We move on through the front gate to get you to the walkway and seating area located by the front door. This small raised section for a small table was entirely my idea, and was not even hinted at by the homeowner.
[Pencil sketch of walk to front door.]
Technically* . . . I think it is a ‘crappy drawing’, but it does convey the feeling I am trying to get across; which is, what would a moving observer see if he stepped inside the gate and started for the front door?
- Some sort of hard-surface walkway, in this case brick or brick pavers.
- A small raised patio section, just big enough to hold a two-top table and maybe a pot or two.
- Strong evergreen plantings by the steps.
- Steps; deep, wide, slabs coming off the top patio. Steps need to keep up with the size of the columns flanking the front door.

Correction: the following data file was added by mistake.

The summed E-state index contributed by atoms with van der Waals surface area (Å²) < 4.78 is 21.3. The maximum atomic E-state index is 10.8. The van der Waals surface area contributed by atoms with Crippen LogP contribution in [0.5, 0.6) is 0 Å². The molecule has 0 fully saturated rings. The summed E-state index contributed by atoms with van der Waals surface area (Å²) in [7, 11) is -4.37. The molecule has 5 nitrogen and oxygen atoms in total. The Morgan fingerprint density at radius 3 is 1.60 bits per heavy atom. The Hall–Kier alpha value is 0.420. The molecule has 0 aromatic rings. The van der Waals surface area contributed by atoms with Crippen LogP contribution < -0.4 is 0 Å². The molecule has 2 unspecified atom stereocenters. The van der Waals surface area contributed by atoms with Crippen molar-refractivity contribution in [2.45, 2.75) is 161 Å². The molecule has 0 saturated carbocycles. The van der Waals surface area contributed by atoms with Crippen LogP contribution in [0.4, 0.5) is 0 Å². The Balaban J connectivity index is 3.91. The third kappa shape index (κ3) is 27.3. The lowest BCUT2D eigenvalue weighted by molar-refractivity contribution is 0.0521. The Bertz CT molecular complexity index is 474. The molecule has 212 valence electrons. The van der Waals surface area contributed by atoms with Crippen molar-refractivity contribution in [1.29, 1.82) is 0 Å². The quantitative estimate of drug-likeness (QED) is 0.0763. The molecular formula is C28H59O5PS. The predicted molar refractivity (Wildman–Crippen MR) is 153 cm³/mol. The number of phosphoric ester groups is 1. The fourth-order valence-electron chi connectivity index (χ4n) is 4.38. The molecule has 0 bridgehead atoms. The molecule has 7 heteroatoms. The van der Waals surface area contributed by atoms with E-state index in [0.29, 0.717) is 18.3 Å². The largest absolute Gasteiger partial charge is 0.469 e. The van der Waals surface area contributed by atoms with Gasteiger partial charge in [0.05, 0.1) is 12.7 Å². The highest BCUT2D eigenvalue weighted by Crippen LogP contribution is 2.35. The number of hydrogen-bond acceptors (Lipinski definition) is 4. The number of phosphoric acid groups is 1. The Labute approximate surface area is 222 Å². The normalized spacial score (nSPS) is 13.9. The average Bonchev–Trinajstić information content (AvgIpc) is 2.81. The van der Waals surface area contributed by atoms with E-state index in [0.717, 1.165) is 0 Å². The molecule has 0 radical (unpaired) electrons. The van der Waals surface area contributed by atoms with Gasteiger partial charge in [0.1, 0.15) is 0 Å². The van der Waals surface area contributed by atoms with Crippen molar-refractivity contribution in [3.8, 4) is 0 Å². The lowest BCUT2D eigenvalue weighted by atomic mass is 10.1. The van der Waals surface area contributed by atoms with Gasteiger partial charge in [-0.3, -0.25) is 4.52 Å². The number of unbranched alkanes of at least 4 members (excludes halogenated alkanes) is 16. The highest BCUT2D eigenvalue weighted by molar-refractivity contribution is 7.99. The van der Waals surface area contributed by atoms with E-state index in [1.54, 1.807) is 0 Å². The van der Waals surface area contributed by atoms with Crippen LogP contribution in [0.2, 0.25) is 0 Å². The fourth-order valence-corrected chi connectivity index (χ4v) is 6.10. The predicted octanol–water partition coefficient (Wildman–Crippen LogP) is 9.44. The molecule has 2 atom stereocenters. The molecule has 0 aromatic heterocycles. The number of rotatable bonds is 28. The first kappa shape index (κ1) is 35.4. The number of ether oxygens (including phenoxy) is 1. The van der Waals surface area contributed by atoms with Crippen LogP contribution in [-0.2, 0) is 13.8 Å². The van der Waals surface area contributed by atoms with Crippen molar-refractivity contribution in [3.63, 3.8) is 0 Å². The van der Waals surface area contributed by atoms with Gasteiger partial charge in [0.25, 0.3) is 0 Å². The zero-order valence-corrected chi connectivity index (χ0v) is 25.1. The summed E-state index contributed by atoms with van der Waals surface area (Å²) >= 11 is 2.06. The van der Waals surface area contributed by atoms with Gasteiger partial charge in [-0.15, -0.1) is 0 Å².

- Hint of planting in the distance-this is where the stream would start that follows it way around the side and back of house . . . ending up in the lake.
- Lawn on both sides of walk and simple planting scheme for these non-gardeners.
*When I say technically I am referring to the curve in my walkway. From a perspective standpoint I don’t think the curve looks correct, especially the way the walk turns to the left(on the far side of small raised patio).
This had been my 6th or 7th rough sketch and I finally just said %$$@#, this angle will have to do. For me . . . drawing curves and arcs in a 2 point perspective drawing is real tough.
I do not use a graph or chart underneath these drawings, I just freehand the lines, and eyeball where the vanishing points are. I suppose if I were doing more formal presentation drawings, or some other “final” type of drawing I would make a better attempt.
. . . but . . . I use these conceptuals as a way to start a dialogue between me and the client. This is the most important thing-the open dialogue . . . finding a way to get to their dream. Dialogue is much more important than a technicality in the detail of the drawing/rendering,